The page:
Over the last few weeks, SC Appleseed has kept you updated about the ongoing crisis at the border, from what’s happening, what you can do about it, and any further drastic changes in immigration enforcement policy.
What’s lost in the news cycle is that none of this cruelty we see at the border is necessary or effective. We don’t need to detain undocumented immigrants or asylum seekers. In fact, there are multiple alternatives to detention (ATD) that are less costly, more humane and more effective at improving compliance with immigration proceedings.
The Benefits of ATD programs:
There are multiple ATDs including GPS monitoring devices, in-person reporting, telephonic check-ins, home visits and check-ins, and bond. The most effective ATDs also involve case management and community support. Over 95% of those on full-service, case managed ATDs appear for their final court hearings. Namely, over 99.6% appeared at immigration court when they were enrolled in “full service” ATD programs, and 79.4% complied with removal orders within that sample.
ICE used to have a Family Case Management Program (FCMP) where families received caseworker support without having to wear an ankle monitor. Programs like FCMP are effective when they operate directly with local community service providers, facilitate access to legal counsel, provide safe and affordable housing, all without extensive use of electronic monitoring. By creating an atmosphere of trust and security, ATDs encourage compliance.
Under FCMP there was a 99% compliance rate with court appearances and ICE appointments, along with a reported high compliance with removal orders, all at a cost of $36 a day. Unfortunately, this program was canceled, but similar pilot programs have shown cost saving results.
And this brings us to the second benefit: ATDs are more cost effective, and this is seen beyond just the costs of FCMP. Every day ICE detains over 52,000 people, well over the congressionally approved amount of 45,000. By detaining more people than they have capacity to provide humane conditions for, ICE is running up costs both financially and in inhumane abuse. Part of the reason why abuses at detention facilities are widespread is because Immigration and Customs Enforcement (ICE) is detaining more people than authorized when they lack the necessary detention capacity or resources to provide required oversight of detention facilities. An estimated 72% of all ICE detainees are in facilities run by for-profit companies that receive hundreds of millions in federal dollars each year. Yet, we hear continuous reports of inhumane conditions, especially for children.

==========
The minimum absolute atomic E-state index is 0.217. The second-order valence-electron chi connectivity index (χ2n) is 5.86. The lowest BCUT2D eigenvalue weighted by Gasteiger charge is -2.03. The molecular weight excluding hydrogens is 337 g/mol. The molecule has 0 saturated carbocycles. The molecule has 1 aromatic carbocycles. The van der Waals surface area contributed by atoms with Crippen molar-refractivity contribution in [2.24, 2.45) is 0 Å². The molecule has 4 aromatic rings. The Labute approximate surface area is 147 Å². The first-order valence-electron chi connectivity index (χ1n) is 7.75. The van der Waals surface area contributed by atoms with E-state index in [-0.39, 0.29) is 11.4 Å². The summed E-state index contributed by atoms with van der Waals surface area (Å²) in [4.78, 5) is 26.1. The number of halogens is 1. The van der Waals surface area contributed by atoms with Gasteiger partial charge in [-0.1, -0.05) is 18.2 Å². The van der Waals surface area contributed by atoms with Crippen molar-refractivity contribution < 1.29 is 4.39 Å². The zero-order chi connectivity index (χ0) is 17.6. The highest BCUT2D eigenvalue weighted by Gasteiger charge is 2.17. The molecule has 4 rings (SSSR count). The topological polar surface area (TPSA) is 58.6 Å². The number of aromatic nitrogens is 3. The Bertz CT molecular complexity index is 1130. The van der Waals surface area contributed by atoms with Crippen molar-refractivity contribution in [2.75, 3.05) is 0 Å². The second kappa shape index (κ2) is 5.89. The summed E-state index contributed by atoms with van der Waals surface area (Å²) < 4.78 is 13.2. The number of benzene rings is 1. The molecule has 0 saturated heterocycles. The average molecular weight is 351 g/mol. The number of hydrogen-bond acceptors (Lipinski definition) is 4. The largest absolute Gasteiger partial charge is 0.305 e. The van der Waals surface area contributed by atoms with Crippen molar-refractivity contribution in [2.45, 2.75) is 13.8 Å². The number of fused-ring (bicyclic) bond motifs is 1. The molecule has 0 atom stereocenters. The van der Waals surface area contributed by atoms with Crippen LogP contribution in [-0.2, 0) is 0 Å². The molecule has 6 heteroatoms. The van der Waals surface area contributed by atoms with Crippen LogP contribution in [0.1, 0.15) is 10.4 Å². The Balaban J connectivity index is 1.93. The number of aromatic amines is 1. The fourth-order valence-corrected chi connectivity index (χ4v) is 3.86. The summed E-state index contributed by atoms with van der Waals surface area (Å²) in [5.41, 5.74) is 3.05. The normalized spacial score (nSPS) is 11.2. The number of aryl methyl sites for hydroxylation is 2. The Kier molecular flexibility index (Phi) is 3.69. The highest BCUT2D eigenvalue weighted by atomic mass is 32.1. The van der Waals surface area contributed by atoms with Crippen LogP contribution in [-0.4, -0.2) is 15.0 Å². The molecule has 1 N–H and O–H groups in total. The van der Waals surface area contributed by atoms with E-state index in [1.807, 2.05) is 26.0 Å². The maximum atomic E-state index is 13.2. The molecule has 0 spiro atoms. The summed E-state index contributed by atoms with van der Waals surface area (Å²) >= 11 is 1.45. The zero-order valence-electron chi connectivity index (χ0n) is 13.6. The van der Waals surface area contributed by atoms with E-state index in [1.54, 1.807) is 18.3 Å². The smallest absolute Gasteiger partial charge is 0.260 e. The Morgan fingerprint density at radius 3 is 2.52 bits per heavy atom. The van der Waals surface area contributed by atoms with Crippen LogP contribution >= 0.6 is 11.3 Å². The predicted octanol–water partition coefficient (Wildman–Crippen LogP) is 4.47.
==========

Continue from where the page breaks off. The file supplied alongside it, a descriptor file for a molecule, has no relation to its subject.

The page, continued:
Meanwhile, as of June 2019, over 100,000 people were enrolled in ATD programs. These programs cost a fraction of the costs of detention and those enrolled in these programs have a high compliance rates with immigration appointments and court hearings.
In fact, ATDs cost 7% of the daily cost of detention. According to the Government Accountability Office (GAO), it would take 1,229 days before time in ATD and time in detention cost the same amount. Meanwhile, the average person was enrolled in an ATD for only about 502 days, as of June 2019.
A More Humane Policy:
On top of being financially cost effective and creating better compliance, ATDs are much better at reducing Post-Traumatic Stress Disorder (PTSD) in asylum seekers and other immigrants. Research has widely demonstrated that detention can cause lasting PTSD and other harm and impedes access to counsel and an understanding of the immigration process.
By promoting family unity and allowing parents to care for their children, ATD is a much more humane policy compared to the current filthy, inhumane conditions that many immigrant children are facing at the border.
Toward a Better System
ATDs are more humane, more cost-effective, and better at encouraging compliance than detainment. ATDs work because access to legal counsel and the perception of being treated fairly are essential to both successful immigration outcomes and compliance with removal orders. In the current system, only 14% of those detained are represented by counsel, while many immigrants are treated with contempt and cruelty. Appleseed supports the Detention Oversight Not Expansion Act, recent legislation introduced that would address the detention crisis.
ATDs are only one policy among many we need to create a more humane immigration system. For one, immigrants need to be informed about their rights when interacting with immigration authorities, as well as their obligations before being released. Clear information supports compliance and knowing one’s rights is at least a minor safeguard from illegal treatment.
Unfortunately, many people who are released from custody at the border receive insufficient information or information in a language they don’t understand, feeling helpless in the face of the immigration system. Community-based ATD programs are one of many policies that provide clarity and connect immigrants with the supports and resources they need to both complete the immigration court process and support their families.
Beyond ATD programs and providing better information to released immigrants and asylum seekers, we also need to fix the immigration court system. Currently, immigration courts lack the resources to hear cases in a timely, reasonable manner. Some people wait years for a hearing and these delays undermine the system’s integrity. The Administration’s executive orders are only making the problems worse. By detaining immigrants who would otherwise await a court date indefinitely, we are choosing to detain people indefinitely while the conditions of their detention facilities only get worse.
Over the long term, congress will need to act to fix these deep problems in our immigration system, but for now, increased ATD policies are a great first step.
Information provided by the Immigrant Justice Center’s flyer found here